I am glad that we visited Boston, a couple of years ago, walking all over creation, down Boyleston and then around the freedom walk. I had feet on the ground and ancestors in the cemetery plots and had to go buy some gloves, because I was not tough enough for a Boston Autumnal morning, I felt a connection to this town.
I have friends who went to Berklee and thought that they would never survive the Winter and to that I say, you have got to be a tough customer to live there. Hell, I had Pilgrim Ancestors on that boat but don't think that I am tough enough for a Boston Winter but there is a special something about the people of Boston and how they handled the outrageous and murderous explosions, this past Monday. People were saved because folks rushed to their aid, instead of running for their own lives.
Maybe it is the combination of toughness from living in and around Boston and the strength and determination of any and all who would aspire to run the marathon but I think that the combination of all of the human traits present that day saved lives.
I have a dear friend who, with her daughter by her side and according to the tracking device she was wearing, crossed the finish line just three minutes before the first blast. What a life changing event, in every way. Here we were, cheering her on via Facebook and when I saw someone congratulate her by calling her Da Bomb and encouraging her to have a "blast" when she celebrated that evening, it seemed like the craziest of things, seeing that it was posted just before the bonbs went off.
I just want to congratulate Boston for saving so many lives that could have been gone, if the response had been any later. Veterans of wars knew what to do, to tourniquet those injuries and it is a juxtaposition of all of these people coming together that is so remarkable. Stephen Cobert said it so well, last night, essentially ticking off reasons why one should not f*ck with Boston.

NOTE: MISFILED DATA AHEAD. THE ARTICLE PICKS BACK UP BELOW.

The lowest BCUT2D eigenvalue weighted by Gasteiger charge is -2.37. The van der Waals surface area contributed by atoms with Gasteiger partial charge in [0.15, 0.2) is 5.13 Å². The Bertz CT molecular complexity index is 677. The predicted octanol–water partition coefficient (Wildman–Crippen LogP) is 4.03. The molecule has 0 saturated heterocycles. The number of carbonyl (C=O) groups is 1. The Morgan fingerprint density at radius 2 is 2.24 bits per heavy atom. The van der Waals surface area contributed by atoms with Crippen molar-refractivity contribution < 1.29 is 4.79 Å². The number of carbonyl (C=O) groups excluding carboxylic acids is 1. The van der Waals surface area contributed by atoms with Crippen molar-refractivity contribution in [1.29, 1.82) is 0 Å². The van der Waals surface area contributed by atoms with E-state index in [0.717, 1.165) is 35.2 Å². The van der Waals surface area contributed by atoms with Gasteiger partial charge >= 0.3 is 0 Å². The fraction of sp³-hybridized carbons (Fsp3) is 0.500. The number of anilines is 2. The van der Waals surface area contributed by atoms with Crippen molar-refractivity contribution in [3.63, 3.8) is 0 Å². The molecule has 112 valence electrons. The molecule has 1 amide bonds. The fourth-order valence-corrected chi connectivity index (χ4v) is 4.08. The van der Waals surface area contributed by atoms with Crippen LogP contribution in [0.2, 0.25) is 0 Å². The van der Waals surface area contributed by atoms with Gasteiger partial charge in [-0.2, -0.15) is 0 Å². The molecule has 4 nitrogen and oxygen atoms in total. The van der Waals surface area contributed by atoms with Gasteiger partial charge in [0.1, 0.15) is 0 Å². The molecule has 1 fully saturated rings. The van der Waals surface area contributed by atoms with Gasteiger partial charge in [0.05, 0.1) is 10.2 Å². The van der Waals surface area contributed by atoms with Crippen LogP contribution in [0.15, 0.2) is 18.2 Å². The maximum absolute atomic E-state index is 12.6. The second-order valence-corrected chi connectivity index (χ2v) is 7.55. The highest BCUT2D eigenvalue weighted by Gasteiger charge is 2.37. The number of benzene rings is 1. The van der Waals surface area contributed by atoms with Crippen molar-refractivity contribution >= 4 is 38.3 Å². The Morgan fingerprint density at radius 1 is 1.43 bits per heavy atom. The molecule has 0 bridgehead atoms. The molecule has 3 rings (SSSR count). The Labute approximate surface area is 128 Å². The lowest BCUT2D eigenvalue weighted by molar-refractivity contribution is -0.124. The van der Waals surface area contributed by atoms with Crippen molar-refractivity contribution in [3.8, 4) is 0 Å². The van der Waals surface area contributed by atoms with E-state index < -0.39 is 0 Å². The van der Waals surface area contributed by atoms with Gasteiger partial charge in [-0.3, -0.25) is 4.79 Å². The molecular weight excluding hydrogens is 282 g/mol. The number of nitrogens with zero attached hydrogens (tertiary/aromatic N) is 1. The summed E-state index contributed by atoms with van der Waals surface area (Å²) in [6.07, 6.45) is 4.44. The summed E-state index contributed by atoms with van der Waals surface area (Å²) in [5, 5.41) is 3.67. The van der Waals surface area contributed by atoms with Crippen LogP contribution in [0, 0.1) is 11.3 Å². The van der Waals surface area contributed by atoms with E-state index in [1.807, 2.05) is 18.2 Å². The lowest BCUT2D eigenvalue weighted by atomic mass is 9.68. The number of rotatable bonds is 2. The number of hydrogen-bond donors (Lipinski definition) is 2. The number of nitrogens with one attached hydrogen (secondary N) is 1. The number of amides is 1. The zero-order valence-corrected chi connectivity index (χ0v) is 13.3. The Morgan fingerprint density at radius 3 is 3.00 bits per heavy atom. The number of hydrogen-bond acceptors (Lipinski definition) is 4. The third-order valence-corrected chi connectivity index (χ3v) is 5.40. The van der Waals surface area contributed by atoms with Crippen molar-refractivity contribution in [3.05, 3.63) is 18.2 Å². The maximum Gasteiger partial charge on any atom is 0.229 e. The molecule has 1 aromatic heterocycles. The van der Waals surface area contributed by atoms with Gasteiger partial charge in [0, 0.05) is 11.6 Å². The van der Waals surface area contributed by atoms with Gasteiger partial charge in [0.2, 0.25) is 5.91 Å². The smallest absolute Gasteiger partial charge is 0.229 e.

One week from today, at this time, we should be setting foot on board the Viking Europe, docked in Avignon, France. As a little girl in the 50's (and one with a grandmother of French descent), I learned the song, "Sur le pont d'Avignon", which has been swirling around my head as I let in the anticipation of our long awaited adventure. I just can't quite believe that I finally get to see the places that populated my youthful dreams for so long, but now that I have reached my early 60's it is time to see MORE of the world.
Of course, the other evening as we were preparing our dinner, up popped something on a national newscast about the Louvre being closed because the VERY French museum guards had more than ENOUGH of the hordes of "Romanian" (Roma) child pickpockets jostling the tourists out of their belongings. Three years ago, when we visited Ireland, we invested in safer satchels and wallets, that are made to foil cutpurses and pickpockets and our city street-smarts came flooding back from the recesses of our childhoods and twenties, living in our home town of Oakland and working in San Francisco. You just hold yourself differently, in the city. (I am still amazed at the oblivious women who leave their purses in shopping carts as they wander the aisles of a supermarket!)